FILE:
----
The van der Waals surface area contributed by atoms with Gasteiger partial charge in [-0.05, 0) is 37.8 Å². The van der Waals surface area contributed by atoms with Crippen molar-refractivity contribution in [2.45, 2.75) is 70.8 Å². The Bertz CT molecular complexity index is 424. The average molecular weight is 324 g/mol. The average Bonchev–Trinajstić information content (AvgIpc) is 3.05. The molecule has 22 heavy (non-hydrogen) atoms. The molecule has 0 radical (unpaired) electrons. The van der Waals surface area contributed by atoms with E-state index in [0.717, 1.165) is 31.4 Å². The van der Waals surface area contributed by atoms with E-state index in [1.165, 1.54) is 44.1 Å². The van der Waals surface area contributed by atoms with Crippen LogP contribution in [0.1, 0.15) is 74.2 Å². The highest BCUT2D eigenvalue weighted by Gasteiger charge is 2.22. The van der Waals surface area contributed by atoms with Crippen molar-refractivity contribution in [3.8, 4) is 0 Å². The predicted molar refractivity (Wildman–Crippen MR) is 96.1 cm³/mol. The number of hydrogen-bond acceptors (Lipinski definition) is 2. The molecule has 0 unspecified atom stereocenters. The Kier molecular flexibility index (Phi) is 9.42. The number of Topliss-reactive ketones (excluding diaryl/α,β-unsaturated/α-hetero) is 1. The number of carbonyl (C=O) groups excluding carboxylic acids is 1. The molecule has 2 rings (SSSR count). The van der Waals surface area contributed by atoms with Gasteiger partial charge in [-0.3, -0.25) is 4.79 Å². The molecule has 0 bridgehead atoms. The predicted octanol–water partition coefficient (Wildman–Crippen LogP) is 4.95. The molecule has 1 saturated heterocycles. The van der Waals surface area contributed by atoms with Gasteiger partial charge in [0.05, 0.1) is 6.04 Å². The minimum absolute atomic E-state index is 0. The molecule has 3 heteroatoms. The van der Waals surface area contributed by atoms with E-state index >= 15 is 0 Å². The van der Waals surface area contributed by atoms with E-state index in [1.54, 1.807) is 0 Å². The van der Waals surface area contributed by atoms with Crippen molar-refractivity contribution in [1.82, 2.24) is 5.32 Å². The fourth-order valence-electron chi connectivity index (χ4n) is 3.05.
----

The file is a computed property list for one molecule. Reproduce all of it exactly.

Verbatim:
The van der Waals surface area contributed by atoms with Gasteiger partial charge in [-0.05, 0) is 37.8 Å². The van der Waals surface area contributed by atoms with Crippen molar-refractivity contribution in [2.45, 2.75) is 70.8 Å². The Bertz CT molecular complexity index is 424. The average molecular weight is 324 g/mol. The average Bonchev–Trinajstić information content (AvgIpc) is 3.05. The molecule has 22 heavy (non-hydrogen) atoms. The molecule has 0 radical (unpaired) electrons. The van der Waals surface area contributed by atoms with E-state index in [0.717, 1.165) is 31.4 Å². The van der Waals surface area contributed by atoms with E-state index in [1.165, 1.54) is 44.1 Å². The van der Waals surface area contributed by atoms with Crippen LogP contribution in [0.1, 0.15) is 74.2 Å². The highest BCUT2D eigenvalue weighted by Gasteiger charge is 2.22. The van der Waals surface area contributed by atoms with Crippen molar-refractivity contribution in [3.8, 4) is 0 Å². The predicted molar refractivity (Wildman–Crippen MR) is 96.1 cm³/mol. The number of hydrogen-bond acceptors (Lipinski definition) is 2. The molecule has 0 unspecified atom stereocenters. The Kier molecular flexibility index (Phi) is 9.42. The number of Topliss-reactive ketones (excluding diaryl/α,β-unsaturated/α-hetero) is 1. The number of carbonyl (C=O) groups excluding carboxylic acids is 1. The molecule has 2 rings (SSSR count). The van der Waals surface area contributed by atoms with Gasteiger partial charge in [-0.3, -0.25) is 4.79 Å². The molecule has 0 bridgehead atoms. The predicted octanol–water partition coefficient (Wildman–Crippen LogP) is 4.95. The molecule has 1 saturated heterocycles. The van der Waals surface area contributed by atoms with Gasteiger partial charge in [0.05, 0.1) is 6.04 Å². The minimum absolute atomic E-state index is 0. The molecule has 3 heteroatoms. The van der Waals surface area contributed by atoms with E-state index >= 15 is 0 Å². The van der Waals surface area contributed by atoms with E-state index in [1.54, 1.807) is 0 Å². The van der Waals surface area contributed by atoms with Crippen molar-refractivity contribution in [1.82, 2.24) is 5.32 Å². The fourth-order valence-electron chi connectivity index (χ4n) is 3.05.